Medical clinicians will soon be able to safely share confidential patient information while on the go, thanks to a Kiwi-developed secure mobile application, which will ultimately be hosted on Microsoft Azure.
Steve Vlok, Celo co-founder and chief executive, says the Celo app, which uses healthcare grade encryption to provide secure and real-time mobile messaging, is currently being piloted at Canterbury District Health Board and is set to expand soon.
Celo and Canterbury District Health Board partnered to develop the app to provide a secure, efficient and user-friendly system to connect healthcare professionals wherever they may be, with an aim of improving patient care.
Celo claims the app makes referral more efficient, authenticates all users and enables all patient related communication to be added to electronic medical records via custom APIs.
The app enables real-time communication between clinicians – saving on phone calls and waiting time for responses to pages – including capturing and sharing of patient images securely, while read receipts ensure ownership and accountability. Patient consents can also be captured and stored via the app.
No patient information is ever stored on the individual devices.
Celo, which will be hosted on the Microsoft Azure platform which recently received acceptance from the Ministry of Health for use by Kiwi organisations, will be showcased at the annual HINZ health informatics conference today.
Vlok says until now there hasn't been a secre way for healthcare professionals to use personal mobiles or tablets to email, text or send confidential patient information to each other, on the go.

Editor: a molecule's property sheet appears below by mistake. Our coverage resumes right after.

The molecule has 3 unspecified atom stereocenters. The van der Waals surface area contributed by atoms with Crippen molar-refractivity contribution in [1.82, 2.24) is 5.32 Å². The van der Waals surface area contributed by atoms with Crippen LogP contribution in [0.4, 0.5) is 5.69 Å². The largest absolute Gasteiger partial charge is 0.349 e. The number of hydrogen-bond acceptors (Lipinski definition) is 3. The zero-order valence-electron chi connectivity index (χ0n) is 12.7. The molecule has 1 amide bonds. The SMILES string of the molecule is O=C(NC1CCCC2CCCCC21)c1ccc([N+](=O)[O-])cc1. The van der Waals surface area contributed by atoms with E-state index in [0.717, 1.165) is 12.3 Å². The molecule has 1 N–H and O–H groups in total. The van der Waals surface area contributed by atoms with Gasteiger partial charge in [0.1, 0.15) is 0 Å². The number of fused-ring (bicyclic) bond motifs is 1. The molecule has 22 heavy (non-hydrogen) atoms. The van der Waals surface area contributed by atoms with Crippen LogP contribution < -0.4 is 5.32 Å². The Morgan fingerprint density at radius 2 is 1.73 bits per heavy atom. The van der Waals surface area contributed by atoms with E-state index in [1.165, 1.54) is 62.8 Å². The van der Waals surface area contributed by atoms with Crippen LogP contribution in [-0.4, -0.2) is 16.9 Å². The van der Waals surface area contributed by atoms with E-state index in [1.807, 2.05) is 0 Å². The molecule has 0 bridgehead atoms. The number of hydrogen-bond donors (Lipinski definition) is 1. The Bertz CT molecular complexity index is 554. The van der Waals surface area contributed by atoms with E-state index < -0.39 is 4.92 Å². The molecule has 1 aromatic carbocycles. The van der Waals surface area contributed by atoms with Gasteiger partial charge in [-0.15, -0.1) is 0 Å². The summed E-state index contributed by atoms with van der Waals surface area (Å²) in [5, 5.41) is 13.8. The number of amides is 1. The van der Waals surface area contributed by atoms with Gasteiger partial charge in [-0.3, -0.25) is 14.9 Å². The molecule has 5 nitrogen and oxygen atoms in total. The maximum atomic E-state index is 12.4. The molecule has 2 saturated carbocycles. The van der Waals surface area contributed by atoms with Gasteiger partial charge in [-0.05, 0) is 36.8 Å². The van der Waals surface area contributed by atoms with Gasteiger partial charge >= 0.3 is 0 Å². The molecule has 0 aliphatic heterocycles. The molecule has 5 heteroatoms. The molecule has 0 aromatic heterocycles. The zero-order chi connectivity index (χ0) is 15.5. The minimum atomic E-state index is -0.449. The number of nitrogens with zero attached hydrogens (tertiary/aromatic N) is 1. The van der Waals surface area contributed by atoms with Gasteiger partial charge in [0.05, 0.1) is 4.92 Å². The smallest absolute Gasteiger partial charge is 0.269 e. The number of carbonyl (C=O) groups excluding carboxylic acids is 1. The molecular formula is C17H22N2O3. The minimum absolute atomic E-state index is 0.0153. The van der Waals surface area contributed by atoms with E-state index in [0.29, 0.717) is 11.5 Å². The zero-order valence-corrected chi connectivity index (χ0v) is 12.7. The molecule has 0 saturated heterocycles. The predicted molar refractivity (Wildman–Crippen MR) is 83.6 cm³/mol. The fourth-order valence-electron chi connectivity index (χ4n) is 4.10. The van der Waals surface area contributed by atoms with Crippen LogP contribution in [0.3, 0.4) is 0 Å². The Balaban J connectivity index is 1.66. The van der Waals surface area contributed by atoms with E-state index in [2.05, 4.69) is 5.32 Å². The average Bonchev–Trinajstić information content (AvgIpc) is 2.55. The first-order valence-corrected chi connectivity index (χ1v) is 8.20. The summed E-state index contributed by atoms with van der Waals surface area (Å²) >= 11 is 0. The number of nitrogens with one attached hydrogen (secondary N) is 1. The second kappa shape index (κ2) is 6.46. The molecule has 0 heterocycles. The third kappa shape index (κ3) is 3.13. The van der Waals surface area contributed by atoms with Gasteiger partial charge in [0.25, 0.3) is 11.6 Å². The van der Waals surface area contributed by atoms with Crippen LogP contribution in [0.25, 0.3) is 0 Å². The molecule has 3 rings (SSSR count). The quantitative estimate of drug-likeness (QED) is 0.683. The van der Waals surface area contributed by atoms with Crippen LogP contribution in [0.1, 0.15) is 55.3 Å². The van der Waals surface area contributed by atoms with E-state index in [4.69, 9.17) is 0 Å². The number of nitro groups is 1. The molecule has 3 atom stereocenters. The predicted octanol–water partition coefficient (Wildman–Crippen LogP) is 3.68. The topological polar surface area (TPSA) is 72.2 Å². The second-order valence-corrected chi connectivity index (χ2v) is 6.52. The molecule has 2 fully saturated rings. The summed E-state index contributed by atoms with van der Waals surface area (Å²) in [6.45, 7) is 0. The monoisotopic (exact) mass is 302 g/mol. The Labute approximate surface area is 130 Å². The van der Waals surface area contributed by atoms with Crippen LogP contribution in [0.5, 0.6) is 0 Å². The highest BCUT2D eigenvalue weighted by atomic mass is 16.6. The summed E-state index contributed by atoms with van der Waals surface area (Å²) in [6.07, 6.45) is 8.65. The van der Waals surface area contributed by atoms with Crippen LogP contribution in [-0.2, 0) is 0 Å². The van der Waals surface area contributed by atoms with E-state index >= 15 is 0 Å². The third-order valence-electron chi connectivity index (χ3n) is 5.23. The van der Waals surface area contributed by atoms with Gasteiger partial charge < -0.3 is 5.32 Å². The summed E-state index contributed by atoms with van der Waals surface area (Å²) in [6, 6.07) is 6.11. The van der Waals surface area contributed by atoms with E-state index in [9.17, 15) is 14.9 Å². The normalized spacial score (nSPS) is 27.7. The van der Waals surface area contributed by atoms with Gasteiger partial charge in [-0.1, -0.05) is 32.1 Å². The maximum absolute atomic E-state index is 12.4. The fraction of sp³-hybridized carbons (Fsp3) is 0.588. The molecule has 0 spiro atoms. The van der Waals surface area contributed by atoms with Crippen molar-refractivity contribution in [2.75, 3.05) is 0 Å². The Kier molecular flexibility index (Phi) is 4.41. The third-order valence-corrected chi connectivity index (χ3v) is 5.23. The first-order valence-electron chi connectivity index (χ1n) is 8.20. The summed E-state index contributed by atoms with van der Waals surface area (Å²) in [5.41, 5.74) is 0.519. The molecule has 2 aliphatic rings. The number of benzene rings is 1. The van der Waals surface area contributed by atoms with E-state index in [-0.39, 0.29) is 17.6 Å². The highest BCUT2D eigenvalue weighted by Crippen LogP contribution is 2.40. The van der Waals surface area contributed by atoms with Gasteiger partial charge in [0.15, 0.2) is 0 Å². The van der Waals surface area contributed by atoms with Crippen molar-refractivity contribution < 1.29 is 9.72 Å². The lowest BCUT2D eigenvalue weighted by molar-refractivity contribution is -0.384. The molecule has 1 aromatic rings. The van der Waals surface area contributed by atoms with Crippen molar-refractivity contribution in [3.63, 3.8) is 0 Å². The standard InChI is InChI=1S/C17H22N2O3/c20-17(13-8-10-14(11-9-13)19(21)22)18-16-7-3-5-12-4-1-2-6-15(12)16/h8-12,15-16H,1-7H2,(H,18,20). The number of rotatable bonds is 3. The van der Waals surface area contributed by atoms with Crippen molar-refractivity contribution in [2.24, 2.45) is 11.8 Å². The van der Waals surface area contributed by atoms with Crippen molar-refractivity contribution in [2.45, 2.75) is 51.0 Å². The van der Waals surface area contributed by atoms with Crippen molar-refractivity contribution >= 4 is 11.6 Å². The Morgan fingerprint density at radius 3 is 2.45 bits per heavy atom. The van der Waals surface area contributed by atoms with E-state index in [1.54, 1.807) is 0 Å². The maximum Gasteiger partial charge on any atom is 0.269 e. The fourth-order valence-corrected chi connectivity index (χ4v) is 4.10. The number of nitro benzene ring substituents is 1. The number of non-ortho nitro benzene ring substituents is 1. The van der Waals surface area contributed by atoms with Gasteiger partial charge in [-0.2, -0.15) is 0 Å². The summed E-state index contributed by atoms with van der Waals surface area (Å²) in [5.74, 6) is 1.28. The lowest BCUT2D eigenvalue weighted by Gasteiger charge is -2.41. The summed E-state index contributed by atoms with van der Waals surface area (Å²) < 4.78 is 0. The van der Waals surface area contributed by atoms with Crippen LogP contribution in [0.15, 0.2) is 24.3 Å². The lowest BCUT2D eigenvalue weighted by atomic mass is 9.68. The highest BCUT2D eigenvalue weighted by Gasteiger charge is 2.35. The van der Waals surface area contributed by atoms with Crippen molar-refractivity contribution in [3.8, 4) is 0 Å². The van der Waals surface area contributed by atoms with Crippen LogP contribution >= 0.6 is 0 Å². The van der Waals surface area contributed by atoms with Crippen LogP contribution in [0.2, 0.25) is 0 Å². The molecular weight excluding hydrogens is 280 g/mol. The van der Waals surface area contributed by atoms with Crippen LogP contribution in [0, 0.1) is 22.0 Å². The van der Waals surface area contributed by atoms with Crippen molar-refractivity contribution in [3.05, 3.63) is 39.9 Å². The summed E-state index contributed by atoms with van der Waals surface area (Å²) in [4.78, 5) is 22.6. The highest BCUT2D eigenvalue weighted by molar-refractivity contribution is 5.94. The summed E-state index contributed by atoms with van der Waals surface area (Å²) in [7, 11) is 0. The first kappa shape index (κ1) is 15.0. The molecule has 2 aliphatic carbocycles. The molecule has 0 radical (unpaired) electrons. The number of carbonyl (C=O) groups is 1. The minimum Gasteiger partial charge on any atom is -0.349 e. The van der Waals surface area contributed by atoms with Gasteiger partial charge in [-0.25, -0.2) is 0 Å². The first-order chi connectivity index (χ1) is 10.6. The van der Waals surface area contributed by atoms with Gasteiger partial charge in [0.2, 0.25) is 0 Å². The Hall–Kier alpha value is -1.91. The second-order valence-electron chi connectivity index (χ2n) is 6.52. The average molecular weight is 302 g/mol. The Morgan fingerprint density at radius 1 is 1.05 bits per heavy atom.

“Besides the more obvious security risks in using personal devices for work, clinical images taken on a smartphoen camera would need to be added to the patient's clinical record, and there was no easy or secure way to do that,” Vlok says.
Saxon Connor, Canterbury eClinical health lead and consultnat general surgeon, says the app tackles the security issue of using personal mobile devices to communicate patient information, but also allows a more efficient means of communication, including capturing clinical imaging and patient consent.
While Celo is currently hosted on infrastructure located in New Zealand, Vlok says it is planned to host it on the Microsoft Azure platform – something he says is a key element underpinning the scalability and security of Celo.
“By taking advantage of Microsoft Azure, Celo can focus on innovation instead of infrastructure,” he says.
“With it's acceptance by the Ministry of Health, the Microsoft Azure platform will deliver the security and scalability to enable the next wave of health applications.
Vlok says using the Microsoft Azure framework, Celo will be able to set up a completely automated release pipeline and production enviornment that scales up as new district health boards and healthcare organisations come online.
“With Azure Resource Manager templates, Celo's cloud infrastructure can be deployed to new environments and regions with minimal effort,” Vlok says.